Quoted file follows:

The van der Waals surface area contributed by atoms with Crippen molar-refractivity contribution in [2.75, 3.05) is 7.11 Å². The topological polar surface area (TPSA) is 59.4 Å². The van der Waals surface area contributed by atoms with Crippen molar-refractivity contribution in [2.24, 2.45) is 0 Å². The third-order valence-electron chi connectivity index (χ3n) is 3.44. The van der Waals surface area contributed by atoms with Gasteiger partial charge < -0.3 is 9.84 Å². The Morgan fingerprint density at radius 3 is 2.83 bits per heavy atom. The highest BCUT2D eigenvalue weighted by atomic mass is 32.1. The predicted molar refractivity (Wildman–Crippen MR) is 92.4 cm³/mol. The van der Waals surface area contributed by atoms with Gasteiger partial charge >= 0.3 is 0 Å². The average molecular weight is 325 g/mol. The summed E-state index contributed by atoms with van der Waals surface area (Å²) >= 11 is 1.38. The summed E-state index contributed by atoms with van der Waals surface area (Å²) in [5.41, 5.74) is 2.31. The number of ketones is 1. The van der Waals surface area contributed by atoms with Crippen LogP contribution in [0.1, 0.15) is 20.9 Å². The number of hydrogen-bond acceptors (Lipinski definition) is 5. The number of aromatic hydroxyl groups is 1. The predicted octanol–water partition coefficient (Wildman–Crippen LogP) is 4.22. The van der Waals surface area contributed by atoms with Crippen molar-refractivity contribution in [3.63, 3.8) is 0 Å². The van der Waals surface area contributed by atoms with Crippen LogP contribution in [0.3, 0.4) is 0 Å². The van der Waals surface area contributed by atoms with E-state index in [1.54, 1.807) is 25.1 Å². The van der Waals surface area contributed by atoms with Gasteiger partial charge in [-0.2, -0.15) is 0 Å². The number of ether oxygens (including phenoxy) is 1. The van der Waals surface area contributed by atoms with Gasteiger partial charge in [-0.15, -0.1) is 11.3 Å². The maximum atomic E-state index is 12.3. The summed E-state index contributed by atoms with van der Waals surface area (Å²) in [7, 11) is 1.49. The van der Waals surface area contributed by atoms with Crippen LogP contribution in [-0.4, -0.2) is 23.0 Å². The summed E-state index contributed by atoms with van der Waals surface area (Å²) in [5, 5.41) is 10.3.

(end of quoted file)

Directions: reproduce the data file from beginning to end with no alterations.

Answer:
The van der Waals surface area contributed by atoms with Crippen molar-refractivity contribution in [2.75, 3.05) is 7.11 Å². The topological polar surface area (TPSA) is 59.4 Å². The van der Waals surface area contributed by atoms with Crippen molar-refractivity contribution in [2.24, 2.45) is 0 Å². The third-order valence-electron chi connectivity index (χ3n) is 3.44. The van der Waals surface area contributed by atoms with Gasteiger partial charge < -0.3 is 9.84 Å². The Morgan fingerprint density at radius 3 is 2.83 bits per heavy atom. The highest BCUT2D eigenvalue weighted by atomic mass is 32.1. The predicted molar refractivity (Wildman–Crippen MR) is 92.4 cm³/mol. The van der Waals surface area contributed by atoms with Gasteiger partial charge >= 0.3 is 0 Å². The average molecular weight is 325 g/mol. The summed E-state index contributed by atoms with van der Waals surface area (Å²) >= 11 is 1.38. The summed E-state index contributed by atoms with van der Waals surface area (Å²) in [5.41, 5.74) is 2.31. The number of ketones is 1. The van der Waals surface area contributed by atoms with Crippen LogP contribution in [0.1, 0.15) is 20.9 Å². The number of hydrogen-bond acceptors (Lipinski definition) is 5. The number of aromatic hydroxyl groups is 1. The predicted octanol–water partition coefficient (Wildman–Crippen LogP) is 4.22. The van der Waals surface area contributed by atoms with Crippen molar-refractivity contribution in [3.63, 3.8) is 0 Å². The van der Waals surface area contributed by atoms with Crippen LogP contribution in [0.3, 0.4) is 0 Å². The van der Waals surface area contributed by atoms with E-state index in [1.54, 1.807) is 25.1 Å². The van der Waals surface area contributed by atoms with Gasteiger partial charge in [-0.2, -0.15) is 0 Å². The number of ether oxygens (including phenoxy) is 1. The van der Waals surface area contributed by atoms with Gasteiger partial charge in [-0.15, -0.1) is 11.3 Å². The maximum atomic E-state index is 12.3. The summed E-state index contributed by atoms with van der Waals surface area (Å²) in [7, 11) is 1.49. The van der Waals surface area contributed by atoms with Crippen LogP contribution in [-0.4, -0.2) is 23.0 Å². The summed E-state index contributed by atoms with van der Waals surface area (Å²) in [5, 5.41) is 10.3.